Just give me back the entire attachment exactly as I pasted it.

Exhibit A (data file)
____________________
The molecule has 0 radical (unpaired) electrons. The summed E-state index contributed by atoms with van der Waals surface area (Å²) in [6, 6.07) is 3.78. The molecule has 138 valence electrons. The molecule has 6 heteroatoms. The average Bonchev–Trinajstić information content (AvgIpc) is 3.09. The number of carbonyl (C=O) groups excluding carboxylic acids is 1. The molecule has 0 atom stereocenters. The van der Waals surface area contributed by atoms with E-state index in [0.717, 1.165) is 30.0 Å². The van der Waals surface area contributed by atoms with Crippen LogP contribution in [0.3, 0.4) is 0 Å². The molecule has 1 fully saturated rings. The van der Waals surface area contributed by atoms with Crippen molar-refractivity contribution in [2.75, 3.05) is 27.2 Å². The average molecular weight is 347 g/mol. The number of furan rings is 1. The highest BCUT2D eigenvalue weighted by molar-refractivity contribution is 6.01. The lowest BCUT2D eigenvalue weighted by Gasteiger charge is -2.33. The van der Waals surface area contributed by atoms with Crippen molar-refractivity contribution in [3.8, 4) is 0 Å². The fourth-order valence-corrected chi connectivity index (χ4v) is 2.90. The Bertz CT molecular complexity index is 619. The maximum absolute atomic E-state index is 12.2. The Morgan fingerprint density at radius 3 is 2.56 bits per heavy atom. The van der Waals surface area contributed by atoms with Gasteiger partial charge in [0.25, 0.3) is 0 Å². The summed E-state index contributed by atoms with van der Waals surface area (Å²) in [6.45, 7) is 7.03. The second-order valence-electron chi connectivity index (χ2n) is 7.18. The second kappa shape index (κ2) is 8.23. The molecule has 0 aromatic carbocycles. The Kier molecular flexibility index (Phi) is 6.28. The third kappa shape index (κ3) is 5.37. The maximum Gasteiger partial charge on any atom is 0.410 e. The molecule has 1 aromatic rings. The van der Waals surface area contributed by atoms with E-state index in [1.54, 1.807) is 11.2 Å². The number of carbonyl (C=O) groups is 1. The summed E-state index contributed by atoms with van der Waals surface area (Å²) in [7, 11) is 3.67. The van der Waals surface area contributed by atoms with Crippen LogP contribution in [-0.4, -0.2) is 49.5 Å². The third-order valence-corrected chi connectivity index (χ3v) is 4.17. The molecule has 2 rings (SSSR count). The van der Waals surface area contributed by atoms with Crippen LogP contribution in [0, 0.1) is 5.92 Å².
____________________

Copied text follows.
The molecule has 0 radical (unpaired) electrons. The summed E-state index contributed by atoms with van der Waals surface area (Å²) in [6, 6.07) is 3.78. The molecule has 138 valence electrons. The molecule has 6 heteroatoms. The average Bonchev–Trinajstić information content (AvgIpc) is 3.09. The number of carbonyl (C=O) groups excluding carboxylic acids is 1. The molecule has 0 atom stereocenters. The van der Waals surface area contributed by atoms with E-state index in [0.717, 1.165) is 30.0 Å². The van der Waals surface area contributed by atoms with Crippen LogP contribution in [0.3, 0.4) is 0 Å². The molecule has 1 fully saturated rings. The van der Waals surface area contributed by atoms with Crippen molar-refractivity contribution in [2.75, 3.05) is 27.2 Å². The average molecular weight is 347 g/mol. The number of furan rings is 1. The highest BCUT2D eigenvalue weighted by molar-refractivity contribution is 6.01. The lowest BCUT2D eigenvalue weighted by Gasteiger charge is -2.33. The van der Waals surface area contributed by atoms with Crippen molar-refractivity contribution in [3.8, 4) is 0 Å². The fourth-order valence-corrected chi connectivity index (χ4v) is 2.90. The Bertz CT molecular complexity index is 619. The maximum absolute atomic E-state index is 12.2. The Morgan fingerprint density at radius 3 is 2.56 bits per heavy atom. The van der Waals surface area contributed by atoms with Gasteiger partial charge in [0.25, 0.3) is 0 Å². The summed E-state index contributed by atoms with van der Waals surface area (Å²) in [6.45, 7) is 7.03. The second-order valence-electron chi connectivity index (χ2n) is 7.18. The second kappa shape index (κ2) is 8.23. The molecule has 0 aromatic carbocycles. The Kier molecular flexibility index (Phi) is 6.28. The third kappa shape index (κ3) is 5.37. The maximum Gasteiger partial charge on any atom is 0.410 e. The molecule has 1 aromatic rings. The van der Waals surface area contributed by atoms with E-state index in [1.54, 1.807) is 11.2 Å². The number of carbonyl (C=O) groups is 1. The summed E-state index contributed by atoms with van der Waals surface area (Å²) in [7, 11) is 3.67. The van der Waals surface area contributed by atoms with Crippen LogP contribution in [-0.4, -0.2) is 49.5 Å². The third-order valence-corrected chi connectivity index (χ3v) is 4.17. The molecule has 2 rings (SSSR count). The van der Waals surface area contributed by atoms with Crippen LogP contribution in [0, 0.1) is 5.92 Å².